With analysts arguing over whether the demerger is a cocktail for disaster or a plan to raise their glasses to, Punch Taverns embarked on a new era yesterday after the pubs group completed its split.
As Spirit, consisting of the com- pany's managed pubs as well as over 500 of its more successful leased sites, made its debut on the market, Punch – which was left with the rest of the estate and, crucially, a major proportion of the debt – continued to trade on the mid-tier index.
Shore Capital toasted the move by giving Spirit a "buy" recommendation and a 80p price target. "Free of the heavily indebted tenanted pub business, we believe that Spirit's management will be free to focus on completing the turnaround of a business which has underperformed its peers sharply over the prior four years," said the broker's analysts, who added that if they "are unable to complete the turnaround strategy we believe that someone else will".
Morgan Stanley's Jamie Rollo was much more cautious, however, awarding Spirit an "underweight" rating. The analyst warned of "major risks" around the group, including the "structural reasons for [the] operating gap" between it and Mitchells & Butler, which was 5.4p higher at 269.1p.
Mr Rollo added that its share price seemed to be "already pricing in a strong recovery", while there were also "obstacles to consolidation". In the analyst's worst-case scenario, he calculated it could be worth as little as 10p a pop – a price, he said, that was "very low but justifiable".
Nonetheless, investors appeared to cautiously welcome the spin-off. By the bell, Spirit was at 55p while Punch closed at 13p – when put together, more than Punch's closing price on Friday before the split of 63.55p.
Despite fears it will not prevent the United States' credit rating from being downgraded, the deal on the country's debt ceiling seemed initially to be enough to prompt a rally as the FTSE 100 moved as high as 5,913.46 points. Yet poor manufacturing data from across the Atlantic (and at home too) swiftly wiped out any gains, and the blue-chip index finished 40.76 points lower at 5,774.43.
HSBC was among the limited number of blue-chip risers as the bank started the UK sector's results season by beating forecasts with pre-tax profits for the first half of the year of $11.5bn. Hargreaves Landsdown's Richard Hunter said the update "set the bar high for those that follow", and the group ended up advancing 13p to close at 607.5p.
However, HSBC's upbeat update was not enough to convince investors that its peers would follow suit. Lloyds Banking Group, which releases its interim results tomorrow, was pegged back 2.16p to 41.19p, while Royal Bank of Scotland dropped 1.54p to 34.15p ahead of its numbers on Thursday.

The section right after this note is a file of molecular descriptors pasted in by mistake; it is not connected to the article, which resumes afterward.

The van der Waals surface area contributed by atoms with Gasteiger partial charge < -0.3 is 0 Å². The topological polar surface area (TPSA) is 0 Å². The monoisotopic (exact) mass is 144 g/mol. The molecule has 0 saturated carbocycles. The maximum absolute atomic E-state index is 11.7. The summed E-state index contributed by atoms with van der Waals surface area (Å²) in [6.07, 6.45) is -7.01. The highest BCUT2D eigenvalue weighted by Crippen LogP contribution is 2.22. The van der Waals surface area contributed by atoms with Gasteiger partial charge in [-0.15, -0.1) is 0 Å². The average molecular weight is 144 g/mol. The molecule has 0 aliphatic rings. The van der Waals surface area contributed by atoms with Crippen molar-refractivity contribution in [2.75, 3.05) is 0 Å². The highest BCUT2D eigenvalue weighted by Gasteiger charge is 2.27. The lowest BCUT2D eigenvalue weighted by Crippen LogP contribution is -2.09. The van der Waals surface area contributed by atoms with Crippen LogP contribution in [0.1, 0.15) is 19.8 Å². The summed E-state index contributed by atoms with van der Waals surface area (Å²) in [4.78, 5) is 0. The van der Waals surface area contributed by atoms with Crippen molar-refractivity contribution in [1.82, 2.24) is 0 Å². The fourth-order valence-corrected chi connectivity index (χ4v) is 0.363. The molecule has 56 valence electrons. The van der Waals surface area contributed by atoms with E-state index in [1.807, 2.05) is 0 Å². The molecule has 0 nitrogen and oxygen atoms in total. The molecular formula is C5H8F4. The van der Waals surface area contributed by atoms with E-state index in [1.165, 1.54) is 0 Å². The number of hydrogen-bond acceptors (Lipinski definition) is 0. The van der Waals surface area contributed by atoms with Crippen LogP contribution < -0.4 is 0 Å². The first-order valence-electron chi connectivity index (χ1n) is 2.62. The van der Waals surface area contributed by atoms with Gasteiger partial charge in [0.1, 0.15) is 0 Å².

BAE Systems was also deep in the red, retreating 9p to 295p as JP Morgan Cazenove cut its target price to 329p from 348p. Commenting on last week's interim figures from the defence giant, the broker said that although there was a number of positives, the pressures on military budgets meant "the outlook for growth remains highly uncertain".
Another near the back of the grid was BSkyB, 16.5p behind at 695.5p, despite its deal to share coverage of Formula 1 with the BBC getting the thumbs up from Royal Bank of Scotland. "Given the average F1 audience on the BBC is three times the average Premier League audience on Sky, and given F1 attracts a slightly different demographic, Sky's subscriber growth should benefit," said the broker, which reiterated its "buy" recommendation.
Meanwhile, the top-tier index's gold medal position was claimed by Intertek after it shifted up 75p to 1,990p. The testing company saw its profits for the first six months rise nearly 15 per cent, which it put down to strong performances from itselectrical, commodities and commercial divisions.
Down on the FTSE 250, Laird lost nearly 15 per cent of its share price after the electronics company's takeover hopes short-circuited. Its US peer Cooper Industries said it was refusing to offer 220p a share, as had been demanded, and was therefore giving up, causing Laird to plummet 27.9p to 159.8p.
It was yet another day on the slide for Ocado, as the online grocer declined for the seventh straight session. Jumping down 11.7p to 158.6p, the group is currently below last July's float price of 180p, and it has shed almost 45 per cent since February.
A victory in a contract dispute again Vivergo Fuels – a consortium which includes BP, down 3p to 458p – meant Redhall surged forwards 12.5p to 90.5p on the Alternative Investment Market, a move of more than 16 per cent for the support services company.
Elsewhere in the small caps, Caretech fell 0.25p to 128.12 despite reheated takeover speculation claiming that the care home company could be attracting potential suitors.